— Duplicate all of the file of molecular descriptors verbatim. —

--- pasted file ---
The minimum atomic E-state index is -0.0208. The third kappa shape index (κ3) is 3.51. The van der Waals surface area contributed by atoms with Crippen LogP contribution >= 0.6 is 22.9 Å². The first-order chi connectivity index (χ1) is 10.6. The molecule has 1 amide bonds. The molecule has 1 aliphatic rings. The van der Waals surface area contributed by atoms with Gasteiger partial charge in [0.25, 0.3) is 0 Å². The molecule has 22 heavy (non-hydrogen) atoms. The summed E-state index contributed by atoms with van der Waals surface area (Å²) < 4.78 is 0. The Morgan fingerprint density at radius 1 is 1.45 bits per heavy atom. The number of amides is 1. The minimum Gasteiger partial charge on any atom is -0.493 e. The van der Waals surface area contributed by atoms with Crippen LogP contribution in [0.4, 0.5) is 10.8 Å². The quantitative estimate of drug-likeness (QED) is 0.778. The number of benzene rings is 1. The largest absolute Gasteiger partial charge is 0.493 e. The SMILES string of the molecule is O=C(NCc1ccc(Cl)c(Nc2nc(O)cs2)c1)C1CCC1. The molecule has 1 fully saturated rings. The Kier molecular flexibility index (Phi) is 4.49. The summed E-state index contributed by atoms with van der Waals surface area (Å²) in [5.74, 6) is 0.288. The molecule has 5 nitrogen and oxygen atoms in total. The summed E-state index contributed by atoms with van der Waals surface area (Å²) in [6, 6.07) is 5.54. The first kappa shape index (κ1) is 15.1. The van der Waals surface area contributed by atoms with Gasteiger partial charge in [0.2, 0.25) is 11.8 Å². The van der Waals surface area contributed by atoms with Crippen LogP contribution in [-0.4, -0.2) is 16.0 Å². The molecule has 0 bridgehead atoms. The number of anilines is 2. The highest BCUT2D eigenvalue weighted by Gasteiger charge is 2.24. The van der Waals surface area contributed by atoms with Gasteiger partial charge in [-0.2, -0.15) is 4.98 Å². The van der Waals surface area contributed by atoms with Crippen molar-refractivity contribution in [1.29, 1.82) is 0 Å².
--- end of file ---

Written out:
The minimum atomic E-state index is -0.0208. The third kappa shape index (κ3) is 3.51. The van der Waals surface area contributed by atoms with Crippen LogP contribution >= 0.6 is 22.9 Å². The first-order chi connectivity index (χ1) is 10.6. The molecule has 1 amide bonds. The molecule has 1 aliphatic rings. The van der Waals surface area contributed by atoms with Gasteiger partial charge in [0.25, 0.3) is 0 Å². The molecule has 22 heavy (non-hydrogen) atoms. The summed E-state index contributed by atoms with van der Waals surface area (Å²) < 4.78 is 0. The Morgan fingerprint density at radius 1 is 1.45 bits per heavy atom. The number of amides is 1. The minimum Gasteiger partial charge on any atom is -0.493 e. The van der Waals surface area contributed by atoms with Crippen LogP contribution in [0.4, 0.5) is 10.8 Å². The quantitative estimate of drug-likeness (QED) is 0.778. The number of benzene rings is 1. The largest absolute Gasteiger partial charge is 0.493 e. The SMILES string of the molecule is O=C(NCc1ccc(Cl)c(Nc2nc(O)cs2)c1)C1CCC1. The molecule has 1 fully saturated rings. The Kier molecular flexibility index (Phi) is 4.49. The summed E-state index contributed by atoms with van der Waals surface area (Å²) in [5.74, 6) is 0.288. The molecule has 5 nitrogen and oxygen atoms in total. The summed E-state index contributed by atoms with van der Waals surface area (Å²) in [6, 6.07) is 5.54. The first kappa shape index (κ1) is 15.1. The van der Waals surface area contributed by atoms with Gasteiger partial charge in [0.2, 0.25) is 11.8 Å². The van der Waals surface area contributed by atoms with Crippen LogP contribution in [-0.4, -0.2) is 16.0 Å². The molecule has 0 bridgehead atoms. The number of anilines is 2. The highest BCUT2D eigenvalue weighted by Gasteiger charge is 2.24. The van der Waals surface area contributed by atoms with Gasteiger partial charge in [-0.2, -0.15) is 4.98 Å². The van der Waals surface area contributed by atoms with Crippen molar-refractivity contribution in [1.29, 1.82) is 0 Å².